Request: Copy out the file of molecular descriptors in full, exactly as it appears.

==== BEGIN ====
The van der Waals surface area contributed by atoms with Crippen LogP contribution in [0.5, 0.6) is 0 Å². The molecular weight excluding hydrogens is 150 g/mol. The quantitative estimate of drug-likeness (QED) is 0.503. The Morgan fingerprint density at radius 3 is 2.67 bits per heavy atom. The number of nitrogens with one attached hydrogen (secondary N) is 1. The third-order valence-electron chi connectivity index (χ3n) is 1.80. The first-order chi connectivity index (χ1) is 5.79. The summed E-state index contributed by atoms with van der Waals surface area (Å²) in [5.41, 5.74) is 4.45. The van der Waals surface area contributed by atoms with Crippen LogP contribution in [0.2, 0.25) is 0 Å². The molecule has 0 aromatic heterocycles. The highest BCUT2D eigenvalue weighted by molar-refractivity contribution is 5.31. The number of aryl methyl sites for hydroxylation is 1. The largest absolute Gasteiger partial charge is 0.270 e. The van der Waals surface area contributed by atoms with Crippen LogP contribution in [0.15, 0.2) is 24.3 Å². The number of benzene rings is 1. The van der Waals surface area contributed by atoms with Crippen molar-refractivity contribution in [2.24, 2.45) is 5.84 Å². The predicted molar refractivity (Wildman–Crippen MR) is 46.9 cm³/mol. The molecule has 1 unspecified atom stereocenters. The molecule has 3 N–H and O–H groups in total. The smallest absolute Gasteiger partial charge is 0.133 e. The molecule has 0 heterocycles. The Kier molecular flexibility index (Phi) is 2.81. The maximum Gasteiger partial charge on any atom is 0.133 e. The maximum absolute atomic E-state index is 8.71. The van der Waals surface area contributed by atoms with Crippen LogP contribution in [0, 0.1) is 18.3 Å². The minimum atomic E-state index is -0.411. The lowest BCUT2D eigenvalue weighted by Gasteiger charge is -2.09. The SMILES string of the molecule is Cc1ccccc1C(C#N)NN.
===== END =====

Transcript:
The van der Waals surface area contributed by atoms with Crippen LogP contribution in [0.5, 0.6) is 0 Å². The molecular weight excluding hydrogens is 150 g/mol. The quantitative estimate of drug-likeness (QED) is 0.503. The Morgan fingerprint density at radius 3 is 2.67 bits per heavy atom. The number of nitrogens with one attached hydrogen (secondary N) is 1. The third-order valence-electron chi connectivity index (χ3n) is 1.80. The first-order chi connectivity index (χ1) is 5.79. The summed E-state index contributed by atoms with van der Waals surface area (Å²) in [5.41, 5.74) is 4.45. The van der Waals surface area contributed by atoms with Crippen LogP contribution in [0.2, 0.25) is 0 Å². The molecule has 0 aromatic heterocycles. The highest BCUT2D eigenvalue weighted by molar-refractivity contribution is 5.31. The number of aryl methyl sites for hydroxylation is 1. The largest absolute Gasteiger partial charge is 0.270 e. The van der Waals surface area contributed by atoms with Crippen LogP contribution in [0.15, 0.2) is 24.3 Å². The number of benzene rings is 1. The van der Waals surface area contributed by atoms with Crippen molar-refractivity contribution in [2.24, 2.45) is 5.84 Å². The predicted molar refractivity (Wildman–Crippen MR) is 46.9 cm³/mol. The molecule has 1 unspecified atom stereocenters. The molecule has 3 N–H and O–H groups in total. The smallest absolute Gasteiger partial charge is 0.133 e. The molecule has 0 heterocycles. The Kier molecular flexibility index (Phi) is 2.81. The maximum Gasteiger partial charge on any atom is 0.133 e. The maximum absolute atomic E-state index is 8.71. The van der Waals surface area contributed by atoms with Crippen LogP contribution in [0, 0.1) is 18.3 Å². The minimum atomic E-state index is -0.411. The lowest BCUT2D eigenvalue weighted by Gasteiger charge is -2.09. The SMILES string of the molecule is Cc1ccccc1C(C#N)NN.